Fenugreek: Benefits, Uses, Side Effects

An herb that may help boost breastmilk production

fenugreek
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Fenugreek (Trigonella foenum-graecum) is a spice used for cooking that may also offer some health benefits. Commonly used in complementary and alternative medicine, fenugreek seed can be taken in supplement form or used to make extracts. The dried seed can also be brewed to make medicinal tea.

As an herbal medicine, fenugreek is believed to prevent or treat a wide range of health conditions, like diabetes, menstrual cramps, an enlarged prostate, and obesity. Fenugreek has also been used for centuries as a substance that can stimulate the production of breast milk (a galactagogue).

This article will talk about the claimed health benefits of using fenugreek, including what the current research says about the seed. It also lists some of the possible side effects and explains how to use fenugreek supplements safely.

Possible Health Benefits of Fenugreek

Fenugreek has many uses in folk medicine, but there is no strong research evidence that it can treat or prevent any disease. However, there have been a few small studies on the potential benefits of using fenugreek.

Blood Glucose Control

Some studies suggest that fenugreek seeds may improve blood sugar (glucose) control in people with diabetes. It may also help prevent people with prediabetes from progressing to diabetes.

A review of studies published in the Nutrition Journal reported that fenugreek seeds appeared to slow the absorption of carbohydrates, including sugars, in the intestines. This, in turn, improved blood glucose control. However, the review noted that the results varied significantly and the quality of the studies was generally poor.

A three-year study published in the Journal of Diabetes and Metabolic Disorders concluded that fenugreek may slow the progression of prediabetes to diabetes.

The trial of 140 people with prediabetes showed that those who were given a daily 1,000-milligram (mg) fenugreek supplement had a 400% lower risk of developing type 2 diabetes than the people who were given a "sugar pill" with no supplement (placebo).

Breast Milk Production

Fenugreek is a popular folk remedy for stimulating breast milk production. Certain substances in fenugreek are thought to have a similar action to the female hormone estrogen.

A 2011 study in the Journal of Complementary and Alternative Medicine found that breast milk volume was significantly higher in nursing people who were given fenugreek tea compared to people who were given a placebo tea. In addition, the people who used fenugreek had infants who gained weight earlier than the people who didn't use fenugreek.

However, the study was relatively small with only 66 participants. More research is needed to understand the possible benefits of fenugreek for people who are nursing.

Menstrual Cramps

Fenugreek seeds and tea are sometimes used to prevent or treat menstrual cramps (dysmenorrhea). However, there is not much evidence supporting the use of fenugreek for menstrual pain.

According to a 2016 review published in the Cochrane Database of Systematic Review, none of the 27 studies the researchers looked at showed that people experienced relief from dysmenorrhea symptoms when they took fenugreek or any other natural menstrual cramp remedy (e.g., chamomile, ginger, or valerian).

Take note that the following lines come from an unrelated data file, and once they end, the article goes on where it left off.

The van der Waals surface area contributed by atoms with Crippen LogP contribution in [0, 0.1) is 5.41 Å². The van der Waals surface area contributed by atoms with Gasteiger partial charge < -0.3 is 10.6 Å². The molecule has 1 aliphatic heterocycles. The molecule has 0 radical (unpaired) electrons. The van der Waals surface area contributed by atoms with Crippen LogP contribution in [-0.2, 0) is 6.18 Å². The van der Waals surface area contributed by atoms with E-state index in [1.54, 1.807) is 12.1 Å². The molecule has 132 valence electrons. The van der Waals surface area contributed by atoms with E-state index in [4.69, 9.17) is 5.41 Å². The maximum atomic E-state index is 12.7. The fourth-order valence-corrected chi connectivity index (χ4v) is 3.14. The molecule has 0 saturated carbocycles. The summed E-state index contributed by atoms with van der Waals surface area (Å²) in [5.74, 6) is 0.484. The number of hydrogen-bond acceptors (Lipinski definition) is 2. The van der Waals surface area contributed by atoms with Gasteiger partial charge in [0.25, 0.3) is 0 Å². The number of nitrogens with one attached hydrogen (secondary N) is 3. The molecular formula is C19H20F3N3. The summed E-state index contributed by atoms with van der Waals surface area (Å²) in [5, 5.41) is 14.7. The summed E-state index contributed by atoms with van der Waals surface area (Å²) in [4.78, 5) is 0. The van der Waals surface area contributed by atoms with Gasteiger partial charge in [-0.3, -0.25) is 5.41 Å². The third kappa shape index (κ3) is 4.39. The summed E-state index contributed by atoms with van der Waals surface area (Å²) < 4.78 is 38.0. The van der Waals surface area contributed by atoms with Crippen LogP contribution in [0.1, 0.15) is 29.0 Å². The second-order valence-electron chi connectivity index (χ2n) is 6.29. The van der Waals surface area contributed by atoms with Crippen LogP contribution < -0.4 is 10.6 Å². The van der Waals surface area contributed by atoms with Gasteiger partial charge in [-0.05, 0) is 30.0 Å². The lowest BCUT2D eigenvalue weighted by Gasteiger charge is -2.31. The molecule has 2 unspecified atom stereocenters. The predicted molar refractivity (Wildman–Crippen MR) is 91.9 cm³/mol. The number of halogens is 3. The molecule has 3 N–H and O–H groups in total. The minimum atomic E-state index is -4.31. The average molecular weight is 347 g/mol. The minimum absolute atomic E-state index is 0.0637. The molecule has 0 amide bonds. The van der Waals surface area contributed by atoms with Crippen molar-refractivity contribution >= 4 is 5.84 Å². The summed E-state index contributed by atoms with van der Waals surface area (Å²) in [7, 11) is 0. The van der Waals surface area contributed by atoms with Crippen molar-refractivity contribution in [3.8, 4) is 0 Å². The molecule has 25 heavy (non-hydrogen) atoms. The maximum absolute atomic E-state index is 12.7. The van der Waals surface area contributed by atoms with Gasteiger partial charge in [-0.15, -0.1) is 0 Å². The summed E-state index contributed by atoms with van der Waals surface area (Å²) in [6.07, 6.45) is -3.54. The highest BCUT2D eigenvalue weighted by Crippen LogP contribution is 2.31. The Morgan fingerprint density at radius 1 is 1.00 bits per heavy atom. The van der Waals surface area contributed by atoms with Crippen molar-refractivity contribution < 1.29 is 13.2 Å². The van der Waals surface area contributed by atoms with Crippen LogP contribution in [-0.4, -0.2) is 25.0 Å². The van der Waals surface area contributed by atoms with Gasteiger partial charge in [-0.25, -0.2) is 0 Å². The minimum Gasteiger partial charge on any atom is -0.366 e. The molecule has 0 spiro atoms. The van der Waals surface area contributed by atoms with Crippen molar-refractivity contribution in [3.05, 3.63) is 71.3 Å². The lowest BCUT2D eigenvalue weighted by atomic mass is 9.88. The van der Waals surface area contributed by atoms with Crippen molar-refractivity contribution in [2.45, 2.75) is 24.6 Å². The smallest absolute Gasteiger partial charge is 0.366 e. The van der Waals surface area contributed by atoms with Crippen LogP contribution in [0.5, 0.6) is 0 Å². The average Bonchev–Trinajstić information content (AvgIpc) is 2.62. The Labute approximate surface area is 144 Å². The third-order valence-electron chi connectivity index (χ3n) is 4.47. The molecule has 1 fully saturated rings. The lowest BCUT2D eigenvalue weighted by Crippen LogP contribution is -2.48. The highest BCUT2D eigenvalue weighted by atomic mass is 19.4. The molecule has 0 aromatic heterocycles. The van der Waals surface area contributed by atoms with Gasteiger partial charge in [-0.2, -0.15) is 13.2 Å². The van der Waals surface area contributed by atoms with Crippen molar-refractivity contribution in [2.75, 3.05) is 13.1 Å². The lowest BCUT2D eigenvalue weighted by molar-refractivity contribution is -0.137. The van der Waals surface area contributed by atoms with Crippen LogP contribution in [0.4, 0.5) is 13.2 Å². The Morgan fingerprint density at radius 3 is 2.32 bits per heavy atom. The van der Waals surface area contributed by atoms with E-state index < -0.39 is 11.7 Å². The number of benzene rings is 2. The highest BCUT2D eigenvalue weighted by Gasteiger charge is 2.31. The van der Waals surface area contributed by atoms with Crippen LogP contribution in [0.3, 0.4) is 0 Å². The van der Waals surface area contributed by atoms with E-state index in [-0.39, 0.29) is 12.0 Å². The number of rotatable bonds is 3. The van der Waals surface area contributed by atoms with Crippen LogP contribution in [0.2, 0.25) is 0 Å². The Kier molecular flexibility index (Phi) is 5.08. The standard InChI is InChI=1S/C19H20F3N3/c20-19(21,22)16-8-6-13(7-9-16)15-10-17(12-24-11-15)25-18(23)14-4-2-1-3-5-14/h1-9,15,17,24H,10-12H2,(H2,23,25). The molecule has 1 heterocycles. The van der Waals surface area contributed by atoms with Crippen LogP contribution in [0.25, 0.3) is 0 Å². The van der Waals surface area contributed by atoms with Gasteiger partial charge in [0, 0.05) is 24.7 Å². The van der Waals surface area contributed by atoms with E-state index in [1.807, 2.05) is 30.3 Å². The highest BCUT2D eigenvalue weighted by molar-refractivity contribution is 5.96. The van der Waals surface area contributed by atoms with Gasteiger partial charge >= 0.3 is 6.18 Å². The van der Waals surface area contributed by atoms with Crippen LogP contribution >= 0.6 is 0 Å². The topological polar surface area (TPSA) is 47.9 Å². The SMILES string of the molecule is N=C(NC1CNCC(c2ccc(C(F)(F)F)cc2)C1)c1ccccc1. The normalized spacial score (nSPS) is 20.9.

There was also a lack of research to support the long-term safety of using fenugreek in people with menstrual cramps.

Male Libido

Fenugreek contains compounds called furostanolic saponins that may help stimulate the production of the male hormone testosterone. Therefore, it's been suggested that fenugreek could improve the sex drive (libido) of older males with lower testosterone levels.

A small study published in Phytotherapy Research in 2011 found that a daily fenugreek supplement seemed to improve certain aspects of libido (including sexual arousal and orgasm) but that it did not significantly influence testosterone levels.

A similar study published in 2015 reported an initial rise in testosterone levels in males given a daily 300 mg fenugreek supplement. However, by the end of the eight-week trial, the level in both the fenugreek group and placebo group were exactly the same.

Possible Side Effects of Fenugreek

Fenugreek is "generally regarded as safe" by the Food and Drug Administration (FDA). That said, fenugreek can cause side effects such as diarrhea, dizziness, and gas, particularly at higher doses.

There are also other possible side effects of using fenugreek to consider:

  • Changes in appetite: Some people may feel less hungry when they take fenugreek—which is one reason the supplement is sometimes suggested for weight control. Since it may suppress appetite, fenugreek is not a safe supplement for people who are underweight or have eating disorders.
  • Low blood sugar: Taking high doses of fenugreek may cause a big drop in blood sugar levels. You should not use fenugreek if you take diabetes medication because it could lead to very low blood sugar (hypoglycemia).
  • Low potassium: Fenugreek can lower potassium levels in the blood. People taking medications that reduce blood potassium, including "water pills" (diuretics) should not take fenugreek.
  • Allergic reactions: You may need to be careful about using fenugreek if you have allergies. Cross-reactive allergic reactions can happen if you use the seed. If you are allergic to peanuts, chickpeas, or coriander, it's best to avoid fenugreek.